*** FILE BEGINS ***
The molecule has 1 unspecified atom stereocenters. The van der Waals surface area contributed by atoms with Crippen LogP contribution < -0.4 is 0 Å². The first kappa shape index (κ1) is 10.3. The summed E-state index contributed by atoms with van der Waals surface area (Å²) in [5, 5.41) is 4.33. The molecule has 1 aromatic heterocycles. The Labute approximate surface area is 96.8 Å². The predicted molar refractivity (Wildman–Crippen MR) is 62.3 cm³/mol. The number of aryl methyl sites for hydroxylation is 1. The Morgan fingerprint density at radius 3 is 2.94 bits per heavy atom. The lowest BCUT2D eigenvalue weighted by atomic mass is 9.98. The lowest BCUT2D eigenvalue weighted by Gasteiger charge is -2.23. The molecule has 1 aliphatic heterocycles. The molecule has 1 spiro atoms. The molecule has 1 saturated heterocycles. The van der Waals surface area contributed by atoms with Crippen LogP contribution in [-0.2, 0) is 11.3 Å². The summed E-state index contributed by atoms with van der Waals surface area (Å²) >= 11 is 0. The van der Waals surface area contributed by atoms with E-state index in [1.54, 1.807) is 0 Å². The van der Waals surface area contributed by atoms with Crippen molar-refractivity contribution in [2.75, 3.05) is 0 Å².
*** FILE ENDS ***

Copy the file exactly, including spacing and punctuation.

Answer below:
The molecule has 1 unspecified atom stereocenters. The van der Waals surface area contributed by atoms with Crippen LogP contribution < -0.4 is 0 Å². The first kappa shape index (κ1) is 10.3. The summed E-state index contributed by atoms with van der Waals surface area (Å²) in [5, 5.41) is 4.33. The molecule has 1 aromatic heterocycles. The Labute approximate surface area is 96.8 Å². The predicted molar refractivity (Wildman–Crippen MR) is 62.3 cm³/mol. The number of aryl methyl sites for hydroxylation is 1. The Morgan fingerprint density at radius 3 is 2.94 bits per heavy atom. The lowest BCUT2D eigenvalue weighted by atomic mass is 9.98. The lowest BCUT2D eigenvalue weighted by Gasteiger charge is -2.23. The molecule has 1 aliphatic heterocycles. The molecule has 1 spiro atoms. The molecule has 1 saturated heterocycles. The van der Waals surface area contributed by atoms with Crippen LogP contribution in [-0.2, 0) is 11.3 Å². The summed E-state index contributed by atoms with van der Waals surface area (Å²) >= 11 is 0. The van der Waals surface area contributed by atoms with E-state index in [1.54, 1.807) is 0 Å². The van der Waals surface area contributed by atoms with Crippen molar-refractivity contribution in [2.75, 3.05) is 0 Å².